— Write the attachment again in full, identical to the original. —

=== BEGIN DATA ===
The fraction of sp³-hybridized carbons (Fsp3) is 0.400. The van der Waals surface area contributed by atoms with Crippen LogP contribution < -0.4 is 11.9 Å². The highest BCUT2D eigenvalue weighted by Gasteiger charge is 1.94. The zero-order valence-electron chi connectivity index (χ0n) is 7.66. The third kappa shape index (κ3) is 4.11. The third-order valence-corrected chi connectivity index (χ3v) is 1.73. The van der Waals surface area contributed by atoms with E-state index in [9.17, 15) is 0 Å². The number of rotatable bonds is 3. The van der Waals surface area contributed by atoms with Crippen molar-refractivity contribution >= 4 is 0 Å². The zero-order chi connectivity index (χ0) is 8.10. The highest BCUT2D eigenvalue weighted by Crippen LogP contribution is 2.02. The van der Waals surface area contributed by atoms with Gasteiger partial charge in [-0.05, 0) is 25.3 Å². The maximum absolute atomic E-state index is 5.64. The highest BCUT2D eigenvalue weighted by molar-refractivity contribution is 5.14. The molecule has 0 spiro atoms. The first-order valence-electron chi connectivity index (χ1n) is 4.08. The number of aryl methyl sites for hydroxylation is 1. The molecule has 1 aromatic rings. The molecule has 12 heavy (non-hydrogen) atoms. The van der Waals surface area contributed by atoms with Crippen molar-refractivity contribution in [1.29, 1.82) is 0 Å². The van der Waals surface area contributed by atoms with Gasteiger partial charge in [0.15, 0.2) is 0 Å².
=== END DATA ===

The fraction of sp³-hybridized carbons (Fsp3) is 0.400. The van der Waals surface area contributed by atoms with Crippen LogP contribution < -0.4 is 11.9 Å². The highest BCUT2D eigenvalue weighted by Gasteiger charge is 1.94. The zero-order valence-electron chi connectivity index (χ0n) is 7.66. The third kappa shape index (κ3) is 4.11. The third-order valence-corrected chi connectivity index (χ3v) is 1.73. The van der Waals surface area contributed by atoms with E-state index in [9.17, 15) is 0 Å². The number of rotatable bonds is 3. The van der Waals surface area contributed by atoms with Crippen molar-refractivity contribution >= 4 is 0 Å². The zero-order chi connectivity index (χ0) is 8.10. The highest BCUT2D eigenvalue weighted by Crippen LogP contribution is 2.02. The van der Waals surface area contributed by atoms with Gasteiger partial charge in [-0.05, 0) is 25.3 Å². The maximum absolute atomic E-state index is 5.64. The highest BCUT2D eigenvalue weighted by molar-refractivity contribution is 5.14. The molecule has 0 spiro atoms. The first-order valence-electron chi connectivity index (χ1n) is 4.08. The number of aryl methyl sites for hydroxylation is 1. The molecule has 1 aromatic rings. The molecule has 12 heavy (non-hydrogen) atoms. The van der Waals surface area contributed by atoms with Crippen molar-refractivity contribution in [1.29, 1.82) is 0 Å². The van der Waals surface area contributed by atoms with Gasteiger partial charge in [0.15, 0.2) is 0 Å².